Davis's testimony was vague, at times inconsistent, and contained no corroboration through objective and easy-to-obtain documentation. Accordingly, after thoroughly reviewing the record, we “conscientiously find that the evidence supporting [the IJ and the BIA's] decision is substantial, when viewed in the light that the record in its entirety furnishes, including the body of evidence opposed to the [IJ and the BIA's] view.” Cho, 404 F.3d at 104 (quoting Mukamusoni v. Ashcroft, 390 F.3d 110, 119 (1st Cir.2004)). We thus see nothing to compel a contrary determination. See Jing Lin, 759 F.3d at 112 (explaining that the court will only disturb the IJ's and the BIA's findings where “the record evidence would compel a reasonable factfinder to reach a contrary determination” (quoting Kinisu, 721 F.3d at 34)).

B. The BIA's Denial of Davis's Motion to Remand

Davis also challenges the BIA's decision denying his request to remand his case to the IJ due to his subsequent marriage to Bryan. Motions to remand are properly treated as motions to reopen, and, though generally disfavored, are reviewed for abuse of discretion. Falae v. Gonzáles, 411 F.3d 11, 14 (1st Cir.2005). “At a bare minimum, the movant must make a showing of prima facie eligibility for the relief that he seeks.” Id. Where, like here, the motion is premised on a marriage occurring during removal proceedings, the BIA has determined it will grant the motion only if:

(1) the motion is timely filed;

(2) the motion is not numerically barred by the regulations;

(3) the motion is not barred by Matter of Shaar, 21 I. & N. Dec. 541 (BIA 1996), or on any other procedural grounds;

(4) the motion presents clear and convincing evidence indicating a strong likelihood that the [applicant's] marriage is bona fide; and

(5) [DHS] either does not oppose the motion or bases its opposition solely on Matter of Arthur, [20 I. & N. Dec. 475 (BIA 1992) ].

Matter of Velarde–Pacheco, 23 I. & N. Dec. 253, 256 (BIA 2002), overruled in part by Matter of Avetisyan, 25 I. & N. Dec. 688 (BIA 2012) (overruling Matter of Velarde–Pacheco to the extent it held that a motion to reopen may be denied solely on DHS opposition).

Here, the BIA denied the motion to remand due to the fourth consideration—the BIA's determination that there was a “lack of evidence of the bona fides of [Davis's] new marriage.” We find no abuse of discretion with this decision. In support of his motion for remand, Davis provided an I–130 visa petition filed by Bryan, notices regarding the processing of that petition, Bryan's naturalization certificate, and numerous marriage—and divorce-related documents.

While these documents establish that Davis and Bryan are technically married, they do nothing to establish that the marriage was entered into in good faith. As with his petition before the IJ regarding his marriage to Woodley, there is no evidence of commingled assets, no evidence of cohabitation, no evidence of joint accounts, and no children born to the marriage. See 8 C.F.R. 204 .2(a)(iii)(B) (explaining that the types of documents a petitioner may submit to establish that a marriage was entered into in good faith include documentation showing joint ownership of property; a lease showing joint tenancy of a common residence; documentation showing commingling of financial resources; birth certificates of children born to the petitioner and beneficiary; and affidavits of third parties having knowledge of the bona fides of the marital relationship). And while Bryan did submit an affidavit, the affidavit was self-serving and only described her intentions and beliefs regarding the marriage; it said nothing about Davis's motivations for marrying Bryan, which are what matter in these proceedings. Cf. Cho, 404 F.3d at 102 (“The relevant legal standard is, again, whether [petitioner ] intended to establish a life with her spouse at the time she married him.” (emphasis added)); Matter of Velarde–Pacheco, 23 I. & N. Dec. at 256 (referring to an affidavit by Velarde–Pacheco himself).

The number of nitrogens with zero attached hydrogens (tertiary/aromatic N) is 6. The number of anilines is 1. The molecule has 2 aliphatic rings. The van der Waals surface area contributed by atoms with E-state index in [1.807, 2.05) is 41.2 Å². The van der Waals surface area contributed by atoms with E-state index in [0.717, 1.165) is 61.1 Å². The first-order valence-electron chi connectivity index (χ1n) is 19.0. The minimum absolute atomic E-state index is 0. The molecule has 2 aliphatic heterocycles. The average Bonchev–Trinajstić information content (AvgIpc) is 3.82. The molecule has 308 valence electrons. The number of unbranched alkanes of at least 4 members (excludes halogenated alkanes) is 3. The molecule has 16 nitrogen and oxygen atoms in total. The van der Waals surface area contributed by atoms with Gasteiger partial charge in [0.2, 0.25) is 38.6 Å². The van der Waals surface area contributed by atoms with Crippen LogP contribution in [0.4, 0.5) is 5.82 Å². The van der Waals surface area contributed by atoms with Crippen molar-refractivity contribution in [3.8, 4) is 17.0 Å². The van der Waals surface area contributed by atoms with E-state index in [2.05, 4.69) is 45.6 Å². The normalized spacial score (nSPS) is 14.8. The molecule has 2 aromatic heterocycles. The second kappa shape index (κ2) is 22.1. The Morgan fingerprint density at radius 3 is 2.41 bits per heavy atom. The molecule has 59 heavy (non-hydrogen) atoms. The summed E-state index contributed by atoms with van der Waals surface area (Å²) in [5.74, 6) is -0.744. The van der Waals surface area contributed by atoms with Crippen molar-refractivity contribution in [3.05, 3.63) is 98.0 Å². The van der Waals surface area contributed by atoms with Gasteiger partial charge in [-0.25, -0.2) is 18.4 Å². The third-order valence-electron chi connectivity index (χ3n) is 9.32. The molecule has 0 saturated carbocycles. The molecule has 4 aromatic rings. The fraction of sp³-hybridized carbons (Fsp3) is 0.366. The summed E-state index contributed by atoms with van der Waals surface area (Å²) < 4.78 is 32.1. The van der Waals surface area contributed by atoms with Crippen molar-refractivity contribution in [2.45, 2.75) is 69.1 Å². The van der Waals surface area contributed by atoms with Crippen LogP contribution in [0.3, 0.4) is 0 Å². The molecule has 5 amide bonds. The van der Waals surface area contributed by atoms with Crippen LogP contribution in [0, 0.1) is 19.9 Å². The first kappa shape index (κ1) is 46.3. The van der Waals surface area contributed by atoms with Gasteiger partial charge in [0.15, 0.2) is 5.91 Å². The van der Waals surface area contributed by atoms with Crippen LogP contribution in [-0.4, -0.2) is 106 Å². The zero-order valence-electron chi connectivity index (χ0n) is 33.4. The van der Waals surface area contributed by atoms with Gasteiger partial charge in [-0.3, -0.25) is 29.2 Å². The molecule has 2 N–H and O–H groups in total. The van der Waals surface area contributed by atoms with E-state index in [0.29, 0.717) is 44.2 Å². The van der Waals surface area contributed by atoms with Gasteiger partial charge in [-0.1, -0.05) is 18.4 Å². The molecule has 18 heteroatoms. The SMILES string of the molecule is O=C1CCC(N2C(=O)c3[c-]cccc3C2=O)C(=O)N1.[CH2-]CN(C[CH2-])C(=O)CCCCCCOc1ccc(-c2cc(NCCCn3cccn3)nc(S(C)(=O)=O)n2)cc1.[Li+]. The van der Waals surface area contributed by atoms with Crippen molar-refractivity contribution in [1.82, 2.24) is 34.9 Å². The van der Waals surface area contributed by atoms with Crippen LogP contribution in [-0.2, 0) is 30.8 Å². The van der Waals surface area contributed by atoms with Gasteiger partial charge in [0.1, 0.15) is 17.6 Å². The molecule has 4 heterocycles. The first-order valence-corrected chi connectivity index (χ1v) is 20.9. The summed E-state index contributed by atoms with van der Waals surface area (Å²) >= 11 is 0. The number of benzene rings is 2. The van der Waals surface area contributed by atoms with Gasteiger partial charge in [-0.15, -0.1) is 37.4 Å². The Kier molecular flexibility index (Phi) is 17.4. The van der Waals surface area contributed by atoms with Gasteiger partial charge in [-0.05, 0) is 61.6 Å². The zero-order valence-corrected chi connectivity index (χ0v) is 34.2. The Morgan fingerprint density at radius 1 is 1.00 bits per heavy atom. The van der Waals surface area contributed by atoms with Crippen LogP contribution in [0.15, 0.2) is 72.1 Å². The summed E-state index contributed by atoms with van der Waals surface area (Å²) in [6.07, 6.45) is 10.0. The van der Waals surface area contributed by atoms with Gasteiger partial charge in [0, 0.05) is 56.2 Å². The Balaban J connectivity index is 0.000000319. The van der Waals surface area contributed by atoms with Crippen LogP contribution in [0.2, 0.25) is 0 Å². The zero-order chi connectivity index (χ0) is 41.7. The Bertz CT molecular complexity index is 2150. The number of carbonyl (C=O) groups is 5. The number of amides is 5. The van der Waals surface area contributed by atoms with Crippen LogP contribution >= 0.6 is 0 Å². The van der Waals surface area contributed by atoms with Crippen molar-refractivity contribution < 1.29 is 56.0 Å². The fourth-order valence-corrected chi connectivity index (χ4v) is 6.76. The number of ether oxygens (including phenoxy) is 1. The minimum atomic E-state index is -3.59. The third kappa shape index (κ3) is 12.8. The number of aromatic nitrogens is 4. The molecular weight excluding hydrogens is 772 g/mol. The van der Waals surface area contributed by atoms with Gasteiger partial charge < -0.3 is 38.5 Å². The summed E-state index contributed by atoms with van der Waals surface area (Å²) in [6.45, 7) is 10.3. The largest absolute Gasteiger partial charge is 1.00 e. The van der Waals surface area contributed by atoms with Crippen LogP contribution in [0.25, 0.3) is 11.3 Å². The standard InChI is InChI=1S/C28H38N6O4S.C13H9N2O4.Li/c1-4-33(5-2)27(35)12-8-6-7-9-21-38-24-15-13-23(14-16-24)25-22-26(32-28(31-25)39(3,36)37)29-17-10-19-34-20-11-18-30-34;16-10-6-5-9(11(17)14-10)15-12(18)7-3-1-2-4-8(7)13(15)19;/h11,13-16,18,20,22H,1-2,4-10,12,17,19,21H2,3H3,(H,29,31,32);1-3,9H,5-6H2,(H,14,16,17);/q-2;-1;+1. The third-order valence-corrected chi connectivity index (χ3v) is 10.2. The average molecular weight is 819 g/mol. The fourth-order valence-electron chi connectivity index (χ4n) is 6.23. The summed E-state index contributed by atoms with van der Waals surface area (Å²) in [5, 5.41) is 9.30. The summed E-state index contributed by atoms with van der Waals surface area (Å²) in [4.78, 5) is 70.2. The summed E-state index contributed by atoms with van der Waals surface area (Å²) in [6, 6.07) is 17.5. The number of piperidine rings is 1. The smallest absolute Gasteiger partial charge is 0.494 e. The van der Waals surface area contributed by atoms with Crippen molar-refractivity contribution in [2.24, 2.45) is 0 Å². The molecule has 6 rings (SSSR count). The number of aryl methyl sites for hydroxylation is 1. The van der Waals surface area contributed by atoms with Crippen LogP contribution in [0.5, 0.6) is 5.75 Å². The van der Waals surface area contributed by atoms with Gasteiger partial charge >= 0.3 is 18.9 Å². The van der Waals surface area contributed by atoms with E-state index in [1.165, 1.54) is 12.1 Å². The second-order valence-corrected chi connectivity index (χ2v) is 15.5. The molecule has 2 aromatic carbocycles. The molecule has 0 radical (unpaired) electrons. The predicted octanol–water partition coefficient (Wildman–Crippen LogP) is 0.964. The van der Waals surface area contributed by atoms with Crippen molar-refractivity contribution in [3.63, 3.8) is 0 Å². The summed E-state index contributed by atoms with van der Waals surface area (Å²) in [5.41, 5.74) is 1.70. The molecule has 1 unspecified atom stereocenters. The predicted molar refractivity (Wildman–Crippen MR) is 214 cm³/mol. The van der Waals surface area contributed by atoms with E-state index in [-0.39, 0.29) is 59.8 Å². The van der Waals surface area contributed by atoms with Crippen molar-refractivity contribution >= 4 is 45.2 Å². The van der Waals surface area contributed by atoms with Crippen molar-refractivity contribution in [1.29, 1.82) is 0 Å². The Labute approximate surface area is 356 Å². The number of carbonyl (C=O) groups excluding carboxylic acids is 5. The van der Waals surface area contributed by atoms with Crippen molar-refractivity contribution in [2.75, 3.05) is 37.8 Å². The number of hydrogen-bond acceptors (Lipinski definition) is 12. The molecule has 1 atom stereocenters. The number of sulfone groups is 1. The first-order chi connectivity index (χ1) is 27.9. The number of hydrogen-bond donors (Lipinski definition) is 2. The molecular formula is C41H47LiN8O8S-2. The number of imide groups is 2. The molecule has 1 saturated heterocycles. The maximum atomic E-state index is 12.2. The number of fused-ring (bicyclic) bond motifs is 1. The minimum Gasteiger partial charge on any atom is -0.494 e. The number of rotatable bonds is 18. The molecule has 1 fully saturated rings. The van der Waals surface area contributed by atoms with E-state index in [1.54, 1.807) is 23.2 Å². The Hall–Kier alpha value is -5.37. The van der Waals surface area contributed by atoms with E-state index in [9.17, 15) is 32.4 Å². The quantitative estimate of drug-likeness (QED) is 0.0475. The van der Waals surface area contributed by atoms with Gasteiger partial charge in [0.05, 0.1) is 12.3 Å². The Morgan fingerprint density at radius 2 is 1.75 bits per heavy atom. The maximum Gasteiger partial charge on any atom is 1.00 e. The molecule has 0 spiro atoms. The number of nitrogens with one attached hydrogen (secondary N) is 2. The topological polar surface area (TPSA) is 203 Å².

In sum, Davis provided less evidence that his marriage to Bryan was in good faith than he did to support his failed petition before the IJ regarding his marriage to Woodley. Given that there was substantial evidence to support the BIA's conclusion that the marriage to Woodley was not entered into in good faith, we cannot say that the BIA abused its discretion in denying the motion to remand after concluding that there was not clear and convincing evidence that Davis's marriage to Bryan was in good faith.7

III. Conclusion

After thoroughly reviewing the record, we are convinced that Davis was afforded a fundamentally fair proceeding during which substantial evidence was presented for the IJ and the BIA to conclude that Davis's marriage to Woodley was not entered into in good faith. We likewise find no abuse of discretion in the BIA's decision to deny Davis's motion to reopen due to his subsequent marriage to Bryan.

Petition Denied.

TORRUELLA, Circuit Judge.